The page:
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Sunday, October 27, 2013

10202013 21st Sunday After Trinity

May the words of my mouth and the meditations of our hearts be pleasing in Your sight, O Lord, our Rock and our Redeemer.  AMEN.

A few weeks ago in our series on the Ten Commandments, I did something that some Pastor’s would have loved to have done.  It wasn’t stripping in front of the congregation.  It wasn’t breaking something in the sanctuary with the whole congregation watching, but it was a once in a lifetime opportunity to
‘stick my tongue out’ during a sermon.  My personal intent was to illustrate how we sometimes ‘murder’ our neighbor or their good name using our tongue.  Whether it is in what we say, do or act upon, we do ‘murder’ our neighbor, whether their character, their image or even how others view what they do or have done.  So today as a polar opposite to ‘murder’ we encounter the Eighth Commandment which speaks directly to what we ‘should’ do for our neighbor.

Let’s pull out our bulletin insert and read together in unison the “What does this mean?” section as a congregation.  “The Eighth Commandment, You shall not give false testimony against your neighbor.  What does this mean?  We should fear and love God so that we do not tell lies about our neighbor, betray him, slander him, or hurt his reputation, but defend him, speak well of him, and explain everything in the kindest way.”  As we begin applying what this means, let’s go to God in prayer and seek God’s blessing upon us as we explore how to ‘explain everything in the kindest way.’

Let us pray!  Wonderful counselor, Your Word is clear that we are to ‘explain our neighbor’s actions in the kindest way’, but this is hard when we have a problem with our neighbor, our friends and even our Pastor.  We feel it easier to say what will harm and hurt even if it is only to our friends and ruin their reputation, rather than walk a mile in their shoes and explain their actions in the kindest way.  Enable us to not only think before we speak, but more importantly understand that Jesus came to save us and explain our sins to His Father by defending us through His death on Calvary for all of mankind, including all of us saints gathered here at Emmanuel this morning.  AMEN.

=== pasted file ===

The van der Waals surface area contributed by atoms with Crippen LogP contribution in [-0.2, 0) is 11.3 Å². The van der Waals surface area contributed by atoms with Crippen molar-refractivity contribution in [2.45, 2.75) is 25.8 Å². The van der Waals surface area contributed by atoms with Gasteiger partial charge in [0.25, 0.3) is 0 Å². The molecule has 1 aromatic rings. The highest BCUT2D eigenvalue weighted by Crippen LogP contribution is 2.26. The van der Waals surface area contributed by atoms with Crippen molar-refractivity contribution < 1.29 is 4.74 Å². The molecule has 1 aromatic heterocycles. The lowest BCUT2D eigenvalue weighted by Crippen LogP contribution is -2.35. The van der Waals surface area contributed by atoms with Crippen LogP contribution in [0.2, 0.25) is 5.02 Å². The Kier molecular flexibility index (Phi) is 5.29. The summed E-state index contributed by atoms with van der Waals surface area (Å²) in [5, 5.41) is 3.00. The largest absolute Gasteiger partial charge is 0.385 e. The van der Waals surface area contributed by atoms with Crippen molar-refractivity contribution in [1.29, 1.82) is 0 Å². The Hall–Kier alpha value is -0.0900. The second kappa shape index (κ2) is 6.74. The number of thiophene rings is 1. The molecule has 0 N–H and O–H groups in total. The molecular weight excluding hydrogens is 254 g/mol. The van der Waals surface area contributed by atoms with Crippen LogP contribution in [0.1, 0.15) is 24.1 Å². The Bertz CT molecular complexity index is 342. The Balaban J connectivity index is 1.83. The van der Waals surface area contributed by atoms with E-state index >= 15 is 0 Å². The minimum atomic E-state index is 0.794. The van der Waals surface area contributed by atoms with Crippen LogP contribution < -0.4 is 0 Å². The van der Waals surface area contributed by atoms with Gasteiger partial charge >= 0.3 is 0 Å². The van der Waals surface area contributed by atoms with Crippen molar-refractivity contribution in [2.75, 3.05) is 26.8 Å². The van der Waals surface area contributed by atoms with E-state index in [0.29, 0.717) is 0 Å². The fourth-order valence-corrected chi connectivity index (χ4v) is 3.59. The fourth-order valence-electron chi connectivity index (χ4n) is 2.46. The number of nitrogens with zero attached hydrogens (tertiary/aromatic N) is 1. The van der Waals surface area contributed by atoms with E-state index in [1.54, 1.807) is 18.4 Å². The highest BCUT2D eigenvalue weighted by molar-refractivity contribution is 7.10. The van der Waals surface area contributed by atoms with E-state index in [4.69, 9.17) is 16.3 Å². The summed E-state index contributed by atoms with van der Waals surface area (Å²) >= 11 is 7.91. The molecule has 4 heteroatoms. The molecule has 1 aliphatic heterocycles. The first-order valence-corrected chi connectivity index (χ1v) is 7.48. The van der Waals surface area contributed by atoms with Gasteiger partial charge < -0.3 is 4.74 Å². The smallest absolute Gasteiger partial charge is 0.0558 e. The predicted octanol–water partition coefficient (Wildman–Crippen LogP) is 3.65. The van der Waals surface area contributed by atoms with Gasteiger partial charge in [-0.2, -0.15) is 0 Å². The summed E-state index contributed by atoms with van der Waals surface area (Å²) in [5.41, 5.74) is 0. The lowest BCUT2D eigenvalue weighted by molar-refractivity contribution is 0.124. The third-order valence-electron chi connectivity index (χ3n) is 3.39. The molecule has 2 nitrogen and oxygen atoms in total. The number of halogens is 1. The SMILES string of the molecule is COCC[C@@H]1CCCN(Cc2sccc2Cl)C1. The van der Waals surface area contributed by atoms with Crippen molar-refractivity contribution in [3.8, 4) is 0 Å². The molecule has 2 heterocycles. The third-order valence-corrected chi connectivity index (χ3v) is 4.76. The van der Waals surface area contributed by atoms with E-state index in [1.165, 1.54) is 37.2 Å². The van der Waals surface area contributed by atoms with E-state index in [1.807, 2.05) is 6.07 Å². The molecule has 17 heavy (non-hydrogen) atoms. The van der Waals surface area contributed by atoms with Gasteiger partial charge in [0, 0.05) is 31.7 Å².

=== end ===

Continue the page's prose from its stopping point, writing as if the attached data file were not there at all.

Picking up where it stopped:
We continue this morning dealing with a Commandment that is horizontal or about the relationship between mankind and not between God and man on the vertical.  We tend to forget that 70% of the Commandments deal with the horizontal or the relationship between mankind, and tend not to understand how vital our relationship with our fellow Brothers and Sisters in Christ is to our faith life even here in the church and our expression of it in community as God’s ambassadors to our community and world.

If I were to take the sledge hammer sitting before us and walk over to the organ, the stain glass windows, the altar or even the pews and begin to break them apart, either everyone in the church would jump to their feet and stop me before I did to much damage, or some of you would sit back and in astonishment say, I had lost my mind.  Clearly if I would begin to destroy items that we collectively hold onto so dearly and tightly, everyone would not wait for my resignation, but begin to throw every book I own, every keep sake I hold dear in my office out into the trash dumpster without a second thought, because I have destroyed something held very dearly by our congregation and which has been paid for by many members of this congregation and our forefathers.